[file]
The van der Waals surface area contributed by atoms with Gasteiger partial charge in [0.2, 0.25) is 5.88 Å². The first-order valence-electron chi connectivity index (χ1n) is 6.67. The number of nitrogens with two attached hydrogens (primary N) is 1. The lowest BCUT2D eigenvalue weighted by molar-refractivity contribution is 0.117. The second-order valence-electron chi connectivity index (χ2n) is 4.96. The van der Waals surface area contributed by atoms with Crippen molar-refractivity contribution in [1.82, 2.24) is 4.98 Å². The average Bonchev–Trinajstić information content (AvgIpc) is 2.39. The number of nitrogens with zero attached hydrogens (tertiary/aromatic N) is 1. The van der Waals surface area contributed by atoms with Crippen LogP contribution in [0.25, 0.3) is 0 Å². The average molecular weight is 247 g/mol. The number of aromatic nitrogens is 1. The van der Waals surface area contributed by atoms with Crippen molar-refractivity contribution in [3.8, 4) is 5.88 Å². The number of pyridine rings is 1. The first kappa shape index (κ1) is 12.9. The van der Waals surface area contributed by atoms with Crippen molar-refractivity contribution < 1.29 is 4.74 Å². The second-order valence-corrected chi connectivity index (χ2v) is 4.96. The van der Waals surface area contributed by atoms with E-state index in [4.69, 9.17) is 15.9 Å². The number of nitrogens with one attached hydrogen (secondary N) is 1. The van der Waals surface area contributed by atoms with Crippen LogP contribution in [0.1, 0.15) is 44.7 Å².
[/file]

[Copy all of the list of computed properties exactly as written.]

The van der Waals surface area contributed by atoms with Gasteiger partial charge in [0.2, 0.25) is 5.88 Å². The first-order valence-electron chi connectivity index (χ1n) is 6.67. The number of nitrogens with two attached hydrogens (primary N) is 1. The lowest BCUT2D eigenvalue weighted by molar-refractivity contribution is 0.117. The second-order valence-electron chi connectivity index (χ2n) is 4.96. The van der Waals surface area contributed by atoms with Crippen molar-refractivity contribution in [1.82, 2.24) is 4.98 Å². The average Bonchev–Trinajstić information content (AvgIpc) is 2.39. The number of nitrogens with zero attached hydrogens (tertiary/aromatic N) is 1. The van der Waals surface area contributed by atoms with Crippen LogP contribution in [0.25, 0.3) is 0 Å². The average molecular weight is 247 g/mol. The number of aromatic nitrogens is 1. The van der Waals surface area contributed by atoms with Crippen molar-refractivity contribution in [3.8, 4) is 5.88 Å². The number of pyridine rings is 1. The first kappa shape index (κ1) is 12.9. The van der Waals surface area contributed by atoms with Crippen molar-refractivity contribution < 1.29 is 4.74 Å². The second-order valence-corrected chi connectivity index (χ2v) is 4.96. The van der Waals surface area contributed by atoms with E-state index in [4.69, 9.17) is 15.9 Å². The number of nitrogens with one attached hydrogen (secondary N) is 1. The van der Waals surface area contributed by atoms with Crippen LogP contribution in [0.1, 0.15) is 44.7 Å².